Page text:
My tenth-grade science teacher Mr. Robinson would always say, “If you’re bored, you’re boring,” and you hate him for that. Brewing is an escape from the monotony of your standing game, watching things play out as everyone expects. You don’t have anything against your decks, other than they function too well to give you any pleasure. There’s a pile of them gathering dust in your office, and they have conversations about you behind your back like it was Toy Story.

Completion: you have to build them all.

You’re the embodiment of Pokémon, needing to make every color combination to take full advantage of the sweet lands you poured a fortune into. You enjoy the collecting part of Magic, and the next deck you make is an excuse to fill up your cart with the singles you crave. There’s a box you promised you were going to hold on to in your closet that you’re going to crack after reading this to see what new toys you have to play with.

Obsessive Collector

FOMO: you want what everyone else has.

I’m guilty of being Very Online, seeing what the deck du jour is, and then immediately wanting to buy it. At this point, you think being a netdecker isn’t an insult but a badge of honor, saving you needless time experimenting with the right combination of pieces. The idea of playing an outdated deck is cringe and must be avoided at all costs. Also, you’re checking EDHREC to see what people are adding to your list each time a new set drops.

Fairness: you want a deck to play with any group.

From budget decks to precons to a Tier 1 cEDH deck, you’re building a bit of everything. You long ago outgrew a Quiver and instead have a toolbox that houses your army, ready to walk into any LGS and talk a little Rule 0. You’re different from a completionist, as you don’t need every deck, just every power level. 

Vengeance: you have someone you want to destroy.

That jerk who comes to Friday Night Magic with a Turn 3 infinite combo while everyone else is having fun drawing their tokens? Well, this time it’s personal. You’re the defender of the defenseless, or you just really dislike the way someone chews in your regular game. It’s probably healthier to just have a discussion about eating at the table, but you do you.

Highly Invested

Domination: you love a good pubstomping.

Magic is only about winning, and anything short of that is a failure for you. Every turn is about making optimal plays, and chip damage is downright delicious. Why have a Rule 0 conversation when everyone is doomed to begin with, right? This feels like it has the highest highs and the lowest lows, but winning cures everything.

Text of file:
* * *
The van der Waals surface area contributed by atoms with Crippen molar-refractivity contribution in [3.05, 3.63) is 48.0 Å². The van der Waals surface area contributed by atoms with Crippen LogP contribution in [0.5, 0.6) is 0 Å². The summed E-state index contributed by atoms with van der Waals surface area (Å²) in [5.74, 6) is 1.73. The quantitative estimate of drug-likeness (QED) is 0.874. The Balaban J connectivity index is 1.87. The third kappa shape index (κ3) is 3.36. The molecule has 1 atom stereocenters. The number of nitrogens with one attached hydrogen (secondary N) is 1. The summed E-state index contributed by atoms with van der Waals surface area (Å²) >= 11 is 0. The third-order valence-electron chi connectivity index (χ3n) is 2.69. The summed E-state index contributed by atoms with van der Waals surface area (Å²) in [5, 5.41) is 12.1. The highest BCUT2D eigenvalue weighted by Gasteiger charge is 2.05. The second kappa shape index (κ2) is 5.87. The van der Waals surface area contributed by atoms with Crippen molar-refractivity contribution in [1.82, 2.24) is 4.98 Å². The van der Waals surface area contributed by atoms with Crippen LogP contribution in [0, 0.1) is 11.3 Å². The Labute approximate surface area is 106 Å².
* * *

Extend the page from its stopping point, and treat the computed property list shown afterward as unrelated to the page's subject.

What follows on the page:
Social Climber

Clout: your life is Commander.

Magic is less about the game and more about Commander Twitter, getting invitations to be a guest on the most-viewed streams, and booking your next CommandFest ticket. You create content full-time, have a Patreon, and people value your opinion when a new set comes out. It’s something I really thought I wanted until I saw how hard these people work behind the scenes.

Career: you make a living selling Commander and Commander accessories.

You have to find innovative storage solutions for your collection because it’s an entire wing of a house. Brewing decks is about pure math: how much can I sell this deck for? What cards do I think will crash in value that I can dump a week early? It’s all finance, all the time, and you survive on your cunning and understanding of the Magic economy.


Addiction: you have a problem.

There’s no joy left, only compulsion. Your spending is out of control, your personal relationships are suffering, or you’re lying about how frequently you’re playing. The thought of taking a break makes you sweat a little on the back of your knees. I was almost here a few months ago, and I have to remain vigilant to make sure I don’t wade into this territory.

What I know is that it’s very easy to move up the pyramid, depending on the route you want to take. A lot of people who wound up trying to make a career out of Commander started off as impulsive players who became completionists. People who yearned for acceptance develop FOMO and need clout to get the validation they seek. Those who want to dominate probably sought some vengeance at one point and were turned. 

Moving down the pyramid from addiction? That’s rough.

What I encourage you to do is think about the external forces that have led you to your place in the pyramid. Having a strong locus of control is important to ensure what you’re doing is still fun and controllable. When you work from the outside in, you’re at the whim of others, and the Internet isn’t known for being the kindest place.